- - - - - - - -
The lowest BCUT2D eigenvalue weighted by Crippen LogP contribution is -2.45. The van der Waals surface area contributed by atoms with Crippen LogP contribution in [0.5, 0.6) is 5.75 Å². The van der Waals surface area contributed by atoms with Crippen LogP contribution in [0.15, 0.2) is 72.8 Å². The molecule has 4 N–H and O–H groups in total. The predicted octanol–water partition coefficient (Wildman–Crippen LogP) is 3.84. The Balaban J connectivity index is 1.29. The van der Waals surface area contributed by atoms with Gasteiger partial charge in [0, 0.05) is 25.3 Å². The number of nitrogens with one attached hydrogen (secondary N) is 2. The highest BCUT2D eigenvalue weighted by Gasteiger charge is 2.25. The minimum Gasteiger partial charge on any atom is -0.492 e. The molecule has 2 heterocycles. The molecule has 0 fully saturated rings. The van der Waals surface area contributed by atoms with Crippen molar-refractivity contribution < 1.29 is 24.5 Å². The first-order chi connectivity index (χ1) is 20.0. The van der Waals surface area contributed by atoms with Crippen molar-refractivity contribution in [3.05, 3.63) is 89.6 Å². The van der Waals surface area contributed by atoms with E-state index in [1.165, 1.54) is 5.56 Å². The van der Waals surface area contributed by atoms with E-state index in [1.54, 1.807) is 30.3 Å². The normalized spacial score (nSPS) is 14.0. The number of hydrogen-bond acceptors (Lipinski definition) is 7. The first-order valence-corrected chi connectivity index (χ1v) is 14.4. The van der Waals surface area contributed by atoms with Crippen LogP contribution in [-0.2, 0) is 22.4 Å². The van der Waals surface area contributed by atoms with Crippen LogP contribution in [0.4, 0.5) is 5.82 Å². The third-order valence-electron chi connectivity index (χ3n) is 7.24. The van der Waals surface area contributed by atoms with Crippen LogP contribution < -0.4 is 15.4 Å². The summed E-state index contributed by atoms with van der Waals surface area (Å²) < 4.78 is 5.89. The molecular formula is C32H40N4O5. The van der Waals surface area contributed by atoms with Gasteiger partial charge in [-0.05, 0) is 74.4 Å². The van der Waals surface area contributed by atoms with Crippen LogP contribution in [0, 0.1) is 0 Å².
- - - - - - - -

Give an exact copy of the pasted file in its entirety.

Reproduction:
The lowest BCUT2D eigenvalue weighted by Crippen LogP contribution is -2.45. The van der Waals surface area contributed by atoms with Crippen LogP contribution in [0.5, 0.6) is 5.75 Å². The van der Waals surface area contributed by atoms with Crippen LogP contribution in [0.15, 0.2) is 72.8 Å². The molecule has 4 N–H and O–H groups in total. The predicted octanol–water partition coefficient (Wildman–Crippen LogP) is 3.84. The Balaban J connectivity index is 1.29. The van der Waals surface area contributed by atoms with Gasteiger partial charge in [0, 0.05) is 25.3 Å². The number of nitrogens with one attached hydrogen (secondary N) is 2. The highest BCUT2D eigenvalue weighted by Gasteiger charge is 2.25. The minimum Gasteiger partial charge on any atom is -0.492 e. The molecule has 2 heterocycles. The molecule has 0 fully saturated rings. The van der Waals surface area contributed by atoms with Crippen molar-refractivity contribution < 1.29 is 24.5 Å². The first-order chi connectivity index (χ1) is 20.0. The van der Waals surface area contributed by atoms with Crippen molar-refractivity contribution in [3.05, 3.63) is 89.6 Å². The van der Waals surface area contributed by atoms with E-state index in [1.165, 1.54) is 5.56 Å². The van der Waals surface area contributed by atoms with E-state index in [1.54, 1.807) is 30.3 Å². The normalized spacial score (nSPS) is 14.0. The number of hydrogen-bond acceptors (Lipinski definition) is 7. The first-order valence-corrected chi connectivity index (χ1v) is 14.4. The van der Waals surface area contributed by atoms with Crippen LogP contribution in [-0.2, 0) is 22.4 Å². The van der Waals surface area contributed by atoms with Crippen LogP contribution in [0.4, 0.5) is 5.82 Å². The third-order valence-electron chi connectivity index (χ3n) is 7.24. The van der Waals surface area contributed by atoms with Crippen LogP contribution < -0.4 is 15.4 Å². The summed E-state index contributed by atoms with van der Waals surface area (Å²) < 4.78 is 5.89. The molecular formula is C32H40N4O5. The van der Waals surface area contributed by atoms with Gasteiger partial charge in [-0.05, 0) is 74.4 Å². The van der Waals surface area contributed by atoms with Crippen LogP contribution in [0, 0.1) is 0 Å².